Grosse Pointes

Made up of five separate cities, they cover roughly 10.5 square miles to the northeast of Detroit and derive their name from the way their coastline projects into Lake St. Clair.
Made up of five separate cities, the Pointes include Grosse Pointe, Grosse Pointe Park, Grosse Pointe Farms, Grosse Pointe Shores, and Grosse Pointe Woods. Together, they cover roughly 10.5 square miles to the northeast of Detroit and derive their name from the way their coastline projects into Lake St. Clair.


The Grosse Pointes contain some of the most remarkable original architecture in the Detroit Metro area. Following the booming auto industry at the beginning of the 20th century, this area of former ribbon farms transformed into grand estates with sweeping drives, shade trees, and homes designed by the likes of Albert Kahn (The Edsel and Eleanor Ford House) and Charles A. Platt (the Grosse Pointe War Memorial, née Russell A. Alger House). By the 1930s, the Pointes were a suburban Detroit community enclave of luxury and elegance. Today, the Pointes remain luxurious and community-oriented, and each has its own municipal park, pool, playground, and marina that hosts community events and provides water access along Lake St. Clair.




Lining Kercheval are most of the restaurants and shops that make up the central gathering spaces in the Pointes. Browse new book options for children and YA lovers alike at Coreander’s Children’s Bookshoppe, and sweeten the deal with treats from Sweeties Ice Cream and Candy. Take your new reads to Atwater Brewery for a quiet afternoon beer flight, or listen to live music and enjoy cocktails at the Dirty Dog Jazz Café. But definitely make time for dinner out, because these small cities offer some of the greatest culinary treats in the region. Dive into pasta perfection at Bucci or taste the ocean with sushi at Blufin. Savor Italian classics at generational neighborhood hotspot Da Edoardo, or American fare at the Bronze Door or Jumps.




The Pointes focus activity on their individual communities. Each Pointe has its own private park with community gathering spaces including pools, marinas, playgrounds, dog parks, and annual events like movie nights, camping, Halloween parties, Easter egg hunts, and Winterfest. But more than just parks, the Pointes offer incredible walking paths through neighborhoods that mark a historical era of opulence and luxury. Just consider the Edsel and Eleanor Ford House, an iconic venue and event space that boasts tours of the grounds and a mansion that captures the most elegant art and architecture of the area. For the more aquatically minded, join the Grosse Pointe Yacht Club on Lake St. Clair to participate in regattas, or simply take advantage of the easy access to this wonderful lake from all five Pointes. For the social climbers, visit the Country Club of Detroit or the Lochmoor Country Club to find your new circle.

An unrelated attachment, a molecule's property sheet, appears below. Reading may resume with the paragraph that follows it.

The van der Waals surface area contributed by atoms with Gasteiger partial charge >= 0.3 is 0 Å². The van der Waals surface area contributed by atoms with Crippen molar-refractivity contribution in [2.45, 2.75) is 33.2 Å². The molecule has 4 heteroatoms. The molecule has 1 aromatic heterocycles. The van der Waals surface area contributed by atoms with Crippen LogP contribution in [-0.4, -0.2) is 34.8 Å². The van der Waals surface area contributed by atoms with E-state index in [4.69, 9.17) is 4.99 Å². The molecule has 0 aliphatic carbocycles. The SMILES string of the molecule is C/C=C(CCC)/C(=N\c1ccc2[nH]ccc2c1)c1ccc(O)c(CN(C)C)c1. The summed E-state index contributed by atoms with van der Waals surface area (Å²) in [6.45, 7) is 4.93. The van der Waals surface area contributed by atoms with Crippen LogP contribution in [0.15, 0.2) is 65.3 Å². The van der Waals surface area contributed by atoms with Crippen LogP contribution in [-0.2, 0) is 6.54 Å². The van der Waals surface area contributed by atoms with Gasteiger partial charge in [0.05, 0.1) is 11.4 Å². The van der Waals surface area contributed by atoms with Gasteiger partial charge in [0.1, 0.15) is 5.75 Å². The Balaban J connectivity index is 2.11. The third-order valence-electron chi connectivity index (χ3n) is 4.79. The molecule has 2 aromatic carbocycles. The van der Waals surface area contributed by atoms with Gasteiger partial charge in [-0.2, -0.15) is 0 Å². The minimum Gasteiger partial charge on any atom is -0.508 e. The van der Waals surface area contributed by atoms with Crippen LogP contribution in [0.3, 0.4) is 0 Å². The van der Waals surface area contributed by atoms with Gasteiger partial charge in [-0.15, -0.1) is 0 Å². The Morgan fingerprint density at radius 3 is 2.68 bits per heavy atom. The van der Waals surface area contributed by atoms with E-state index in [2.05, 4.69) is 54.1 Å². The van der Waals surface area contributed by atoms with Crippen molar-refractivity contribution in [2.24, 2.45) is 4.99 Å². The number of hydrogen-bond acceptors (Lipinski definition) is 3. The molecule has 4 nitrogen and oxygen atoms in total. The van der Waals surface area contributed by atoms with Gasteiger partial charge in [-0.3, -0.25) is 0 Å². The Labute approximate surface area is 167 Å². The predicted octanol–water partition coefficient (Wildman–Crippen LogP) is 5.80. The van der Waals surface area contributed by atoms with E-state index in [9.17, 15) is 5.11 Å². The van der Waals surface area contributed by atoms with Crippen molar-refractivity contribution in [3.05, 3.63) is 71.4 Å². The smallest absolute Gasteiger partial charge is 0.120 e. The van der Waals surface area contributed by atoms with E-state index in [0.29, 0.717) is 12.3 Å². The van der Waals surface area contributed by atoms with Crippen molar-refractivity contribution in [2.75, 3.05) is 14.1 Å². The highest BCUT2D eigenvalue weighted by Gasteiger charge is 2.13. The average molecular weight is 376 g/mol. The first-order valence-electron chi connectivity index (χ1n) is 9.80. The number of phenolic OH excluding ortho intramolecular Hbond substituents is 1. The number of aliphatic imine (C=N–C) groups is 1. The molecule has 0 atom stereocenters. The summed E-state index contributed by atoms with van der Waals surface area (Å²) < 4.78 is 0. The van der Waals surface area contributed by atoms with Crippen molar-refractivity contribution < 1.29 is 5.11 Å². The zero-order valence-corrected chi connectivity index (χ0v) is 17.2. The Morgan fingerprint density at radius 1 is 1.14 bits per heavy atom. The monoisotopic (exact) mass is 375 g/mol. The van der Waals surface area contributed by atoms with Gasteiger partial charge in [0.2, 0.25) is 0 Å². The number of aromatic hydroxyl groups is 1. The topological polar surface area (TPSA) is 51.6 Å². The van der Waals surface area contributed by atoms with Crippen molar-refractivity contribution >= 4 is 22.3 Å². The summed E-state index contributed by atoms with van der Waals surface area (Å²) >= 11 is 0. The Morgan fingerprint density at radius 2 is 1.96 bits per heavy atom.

Just like the living and socializing in the Pointes, education is top notch. In fact, University Liggett School is the oldest secular private institution in the entire state, and has a reputation second to none. Other private options include the Grosse Pointe Academy and St. Paul Academy. But public school is an excellent option as well; Grosse Pointe area high schools rank in the top 10 in the state and reliably encourage high percentages of students to participate in AP and honors courses, as well as college education.




While you search for your home in the Pointes, consider staying at one of Detroit’s top notch hotels or unique boutique B&Bs. There’s no shortage of fantastic hotel experiences in Detroit; it just depends on what you consider fantastic. You can’t go wrong with the classic hotel/casino experience provided at the MGM Grand, or the polished, sleek modernity of the Shinola Hotel. For something a little more unique, try the Foundation, which makes its home in a classic Detroit firehouse, or discover your new Corktown home from the stylish Porter & Trumbull. For a more eclectic vibe, visit the Siren. And if your dream is to bask in historic luxury, try the Inn at 97 Winder or the Inn on Ferry Street. No matter what you’re looking for, Detroit has the hotel for you.

Photo Credits: Stylish Detroit

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